While Governor-General David Johnston's visit highlights one sore spot in Canadian-South African relations, Ahmed Kathrada and Barbara Hogan are not the only South Africans - or activists or academics of other nationalities - who have been denied entry to Canada in decisions that subsequently came under fire.
African National Congress Vice-President Nelson Mandela, left, along with ANC delegation members Trevor Manuel and Ahmed Kathrada, right, addresses a press conference April 5, 1990.
South African Minister of Health Barbara Hogan, right, is sworn into office by the country's Chief Justice Pius Langa at the Union Buildings in Pretoria, South Africa, 26 Sept. 26, 2008.
Winnie Madikizela Mandela, former wife of Nelson Mandela, casts her vote during the South African municipal elections in Soweto May 18, 2011. She was barred from entering Canada in June, 2007.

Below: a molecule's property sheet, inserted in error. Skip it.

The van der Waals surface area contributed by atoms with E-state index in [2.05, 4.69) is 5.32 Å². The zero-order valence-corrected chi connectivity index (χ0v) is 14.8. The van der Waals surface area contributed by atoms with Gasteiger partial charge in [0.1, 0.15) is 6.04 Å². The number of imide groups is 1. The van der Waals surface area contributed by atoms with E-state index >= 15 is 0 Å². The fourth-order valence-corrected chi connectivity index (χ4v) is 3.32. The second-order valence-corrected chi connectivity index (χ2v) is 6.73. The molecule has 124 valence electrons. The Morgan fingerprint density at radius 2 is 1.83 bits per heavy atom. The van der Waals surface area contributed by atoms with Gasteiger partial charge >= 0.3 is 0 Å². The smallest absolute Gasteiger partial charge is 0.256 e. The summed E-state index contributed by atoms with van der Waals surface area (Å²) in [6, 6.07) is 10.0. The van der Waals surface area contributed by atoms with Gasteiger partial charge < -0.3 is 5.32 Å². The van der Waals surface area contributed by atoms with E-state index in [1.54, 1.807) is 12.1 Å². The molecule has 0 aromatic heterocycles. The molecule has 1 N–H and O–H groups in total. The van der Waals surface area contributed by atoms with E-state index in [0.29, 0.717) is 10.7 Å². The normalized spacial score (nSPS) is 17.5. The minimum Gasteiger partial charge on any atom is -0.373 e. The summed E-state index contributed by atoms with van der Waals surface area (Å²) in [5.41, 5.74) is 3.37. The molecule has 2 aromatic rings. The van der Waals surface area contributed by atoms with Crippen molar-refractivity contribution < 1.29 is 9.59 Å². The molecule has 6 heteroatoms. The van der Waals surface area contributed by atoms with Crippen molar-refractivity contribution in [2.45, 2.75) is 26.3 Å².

William Ayers signs copies of his book at the All Souls Church, Unitarian in Washington, Monday, Nov. 17, 2008. Ayers, an American academic and former member of the protest group Weather Underground, was detained by Canadian border officials in 2009, and again denied entry in June, 2011.
(Gerald Herbert/The Associated Press)
A video technician sits in front of a video screen as British MP George Galloway is broadcast live from New York in the Metropolitan United Church in Toronto on Monday, March 30, 2009. The Canada Border Services Agency advised Galloway, in a letter dated March 20, that he had been deemed inadmissible to Canada on the grounds he allegedly engaged in terrorist activities. The MP has denied such links although he has openly voiced support for the Palestinian cause and was part of a group that delivered financial and other assistance to Gaza.
(Darren Calabrese/The Canadian Press)
Northern Ireland's Sinn Fein President Gerry Adams, left, stands with another Sinn Fein leader Martin McGuinness at funeral of an Irish Republican Army commander in Dungannon, Northern Ireland May 11, 1987. Adams was denied a visa to Canada in July, 1986.
Andre Gunder Frank, a German economist who taught in several countries including Mexico, Brazil, Chile, England, and the United States, was repeatedly denied entry to Canada in the 1970s on national-security grounds.